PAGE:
Home Renovation Materials that Stand Up to High Humidity

High humidity damages susceptible building materials and makes them a haven for mold and mildew, issues you certainly want to avoid in your renovation project. What building materials are best for remodeling in humid climates? Here’s your guide to high-humidity renovation. The best materials for combating moisture are discussed as well as materials to avoid.

What Climates are High in Humidity?

As this map from the National Oceanic and Atmospheric Administration shows, isolated areas east of the Central Great Plains have humidity levels near the top of the humidity spectrum. In the west, elevated humidity levels are found along the Pacific Coast with the highest levels in the Northwest. Humidity-resistant renovation materials are ideal for mean relative humidity levels above 75 percent.

The Best Siding for Humid Climates

Vinyl siding is impervious to moisture with one caveat – it must be installed properly to drain effectively in the heavy rains and humidity found in these climates. Natural cedar siding is a more elegant option for humid climates. Its natural oils deter moisture and insects, but wood siding requires more maintenance than vinyl and costs more too. Two siding options to stay away from in humid climates are stucco wall systems and brick veneer because both tend to trap moisture against the home’s sheathing, producing mold and rot.

The Best Flooring for Humid Climates

You have a wealth of options for flooring that stands up to elevated humidity. Vinyl sheet flooring is very affordable and available in a wide range of patterns. If you prefer an upscale look but want the easy cleaning and maintenance of vinyl, luxury vinyl tile (LVT) and planks are worth your consideration. According to Annette M. Callari, Allied member of the American Society of Interior Designers (ASID), “The ability to replicate real hardwoods and stones using advanced photographic technologies is the foundation of luxury vinyl flooring systems.” LVT floors are made with thick wear layers for years of durable and attractive appearance in residential and commercial settings.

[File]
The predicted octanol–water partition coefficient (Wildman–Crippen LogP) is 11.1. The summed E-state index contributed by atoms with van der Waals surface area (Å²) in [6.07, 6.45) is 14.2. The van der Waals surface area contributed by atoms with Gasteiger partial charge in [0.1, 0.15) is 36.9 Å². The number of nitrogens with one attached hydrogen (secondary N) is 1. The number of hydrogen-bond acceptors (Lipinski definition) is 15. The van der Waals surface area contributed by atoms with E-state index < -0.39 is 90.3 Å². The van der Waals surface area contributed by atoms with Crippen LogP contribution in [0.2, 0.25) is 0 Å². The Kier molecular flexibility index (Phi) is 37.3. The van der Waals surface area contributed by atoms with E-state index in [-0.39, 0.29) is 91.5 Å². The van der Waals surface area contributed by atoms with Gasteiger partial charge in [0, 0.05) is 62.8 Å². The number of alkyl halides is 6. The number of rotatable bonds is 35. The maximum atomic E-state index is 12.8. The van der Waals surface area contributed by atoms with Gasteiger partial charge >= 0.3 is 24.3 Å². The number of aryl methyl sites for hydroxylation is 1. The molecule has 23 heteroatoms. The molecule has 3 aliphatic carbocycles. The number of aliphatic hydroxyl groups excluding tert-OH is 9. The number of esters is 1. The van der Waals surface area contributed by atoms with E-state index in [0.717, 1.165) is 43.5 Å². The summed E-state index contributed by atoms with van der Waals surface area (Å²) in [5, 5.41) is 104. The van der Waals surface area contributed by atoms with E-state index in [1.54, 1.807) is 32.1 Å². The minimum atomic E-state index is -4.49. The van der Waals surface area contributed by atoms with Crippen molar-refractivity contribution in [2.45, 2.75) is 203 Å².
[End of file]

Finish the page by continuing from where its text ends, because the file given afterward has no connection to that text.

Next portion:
Ceramic and porcelain tile and concrete are all good choices for climates with high humidity, and that is why they are often found in bathrooms and around pools. If you’re sold on natural wood, then engineered wood flooring is a better choice than solid wood. Its composite, cross-grained base layers better handle the moisture absorption and expansion that comes with higher humidity levels.

Laminate classified as HPL, or High Pressure Laminate, is acceptable in humid conditions because it is manufactured with adhesives that resist moisture absorption. Standard laminate flooring should be avoided where humidity levels are elevated. Carpet isn’t best in humid regions either because it tends to absorb moisture that leads to a musty smell and possibly to mold. If you currently have carpeting and want to save money on remodeling, commercial carpet cleaning will remove musty odors and the mold spores causing them.

The Best Wall Material for Humid Climates

Cedar paneling and plaster are lovely but expensive materials for remodeling your home. If those aren’t in the budget, standard drywall can be used if it is primed and painted to prevent it from absorbing moisture. In very moist climates, consider using treated drywall, sometimes called green board and typically used in bathrooms. It can be installed throughout the home, but has a slightly higher price tag than standard wall board.

The Best Cabinets for Humid Climates

While wood cabinets are beautiful, they are also susceptible to warping from absorbing moisture. This can be reduced by properly sealing them and applying a fresh coat every two or three years. Outdoor cabinets made with non-wood and composite materials can be used indoors too. Another option for kitchen cabinet refacing is to use laminate, Thermofoil or similar moisture-resistant materials. The upside of refacing the cabinets is cost savings over replacing them.

Successful Home Renovation in High Humidity

The key to home remodeling in humid climates is to choose your materials wisely. The options discussed here will resist moisture along with the damage and mold it can produce, and they’re available in a wide range of options you can tailor perfectly to suit your style.


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